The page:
Recall, last month we raised three red flags concerning Groupon’s impending IPO.
Well, one of those red flags – a misleading figure in the company’s IPO filing– has since drawn quite a bit of attention.
Especially from the SEC.
You see, the way it used adjusted operating income in its S-1 form, Groupon was essentially saying that its marketing expenses are a capital investment.
In other words, the company views its customers as a fixed, one-time cost for the business.
That’s hardly the case, though, considering its marketing expenses reached $170 million this quarter alone.
Sure enough, the SEC took a keen interest in how Groupon was presenting the metric. And today, Groupon caved under the pressure and released an amended S-1 form omitting the controversial number.
So why exactly did Groupon want to obscure its marketing costs leading up to an IPO?
Let me explain…
It’s Tough to Hide $198.7 Million From Investors
To Groupon’s credit, it did explain adjusted consolidated segment operating income (CSOI) in full detail in the form. And it stressed that it’s “not a valuation metric.”
But the fact that the company still used CSOI as a key performance indicator isn’t fair to potential investors.
In short, CSOI shows the company’s total operating income, minus certain expenses (i.e. – online marketing costs)…
The problem is, its marketing costs add up to $198.7 million!
This brings the company’s actual operating income to a loss of $117.1 million – a far cry from the $81.6 million it claimed as the adjusted amount.
It kind of reminds me of Enron’s “mark-to-market” accounting methodology. And we know what happened there.
In fact, when Forbes caught wind of the figure in Groupon’s filing, it pulled up a quote from 1998, when venture capitalist Bill Gurley spotted a similar trend in public filings during the tech bubble:
“Certain internet CFOs are pushing investors to look at EBITDAM. The ‘M’ represents marketing, and is an attempt to get Wall Street to ignore what has become the single biggest expenditure for internet startups. This only makes sense if you truly believe that marketing costs will one day go away, which should be considered unlikely. Perhaps we should make it easier and skip straight to EBE (earnings before expenses).”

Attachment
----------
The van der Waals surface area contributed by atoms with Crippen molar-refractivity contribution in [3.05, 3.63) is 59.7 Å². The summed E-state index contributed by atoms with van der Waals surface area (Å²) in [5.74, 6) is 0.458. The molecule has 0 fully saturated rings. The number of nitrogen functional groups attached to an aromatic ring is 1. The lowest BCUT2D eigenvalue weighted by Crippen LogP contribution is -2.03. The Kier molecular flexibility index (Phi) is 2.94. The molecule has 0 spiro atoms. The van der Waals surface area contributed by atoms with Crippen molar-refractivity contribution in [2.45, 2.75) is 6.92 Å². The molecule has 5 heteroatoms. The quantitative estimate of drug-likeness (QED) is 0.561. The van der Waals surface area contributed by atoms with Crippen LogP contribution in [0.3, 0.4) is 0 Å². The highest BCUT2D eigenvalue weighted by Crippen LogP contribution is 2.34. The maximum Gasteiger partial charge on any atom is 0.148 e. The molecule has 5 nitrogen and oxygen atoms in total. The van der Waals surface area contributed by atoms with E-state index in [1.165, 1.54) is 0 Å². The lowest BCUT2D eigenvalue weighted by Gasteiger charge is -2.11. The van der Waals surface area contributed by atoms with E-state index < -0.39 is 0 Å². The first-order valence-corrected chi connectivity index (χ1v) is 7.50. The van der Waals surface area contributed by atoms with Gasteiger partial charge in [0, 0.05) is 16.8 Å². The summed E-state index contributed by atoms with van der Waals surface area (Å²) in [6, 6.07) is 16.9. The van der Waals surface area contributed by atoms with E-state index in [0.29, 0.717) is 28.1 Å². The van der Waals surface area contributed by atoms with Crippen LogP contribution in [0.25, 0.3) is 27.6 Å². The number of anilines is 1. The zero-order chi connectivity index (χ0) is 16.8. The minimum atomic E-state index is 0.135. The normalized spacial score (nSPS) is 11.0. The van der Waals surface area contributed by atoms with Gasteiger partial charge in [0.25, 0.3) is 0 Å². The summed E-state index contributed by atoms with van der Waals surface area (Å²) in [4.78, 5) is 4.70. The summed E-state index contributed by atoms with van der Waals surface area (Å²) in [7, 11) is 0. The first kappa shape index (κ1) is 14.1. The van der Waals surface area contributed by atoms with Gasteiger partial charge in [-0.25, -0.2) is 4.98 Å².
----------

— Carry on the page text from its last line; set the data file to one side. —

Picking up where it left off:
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Of course, Groupon’s subscriber base has grown considerably in a very short amount of time, thanks to its aggressive marketing.
But for its CSOI metric to make sense (as in, allow Groupon to never spend another dime on new customers), those subscribers would need to continue buying deals every year going forward.
Unfortunately for Groupon, that’s the exact opposite of what’s really happening.
Groupon’s Subscribers Are Mostly Dead Weight
In 2009, Groupon boasted 152,203 subscribers. That jumped 54,498% to 83.1 million by the end of the first quarter this year. And now, just a few months later, Groupon lays claim to 115 million subscribers.
That’s astonishing growth, for sure. But it comes with a price.
As Reuters says, Groupon “shelled out $208 million on marketing alone during the first quarter of this year, up from $4 million in the same period a year earlier.”
And Business Insider adds, “It gets worse when you take into account that Groupon featured almost 50% more merchants in this last quarter. Despite having more deals, Groupon subscribers were buying less Groupons.”
You see, during the first quarter of this year, only 18% of subscribers had purchased deals. Compare that to 2009, when 28% were active buyers.
Add it all up, and it’s clear that Groupon’s aggressive marketing strategy – although insanely successful on the surface – is attracting an increasing amount of worthless names.
As I told Marketplace last month, if this pattern continues, we can expect Groupon to dish out more marketing dollars in the coming months – not less.
So with the vast majority of subscribers idle and more marketing costs on the way, it’s no wonder Groupon has changed its tune for the SEC.
As a new note in the amended S-1 says, “While we track this management metric internally to gauge our performance, we encourage you to base your investment decision on whatever metrics make you comfortable.”
Thanks for the advice Groupon, we will.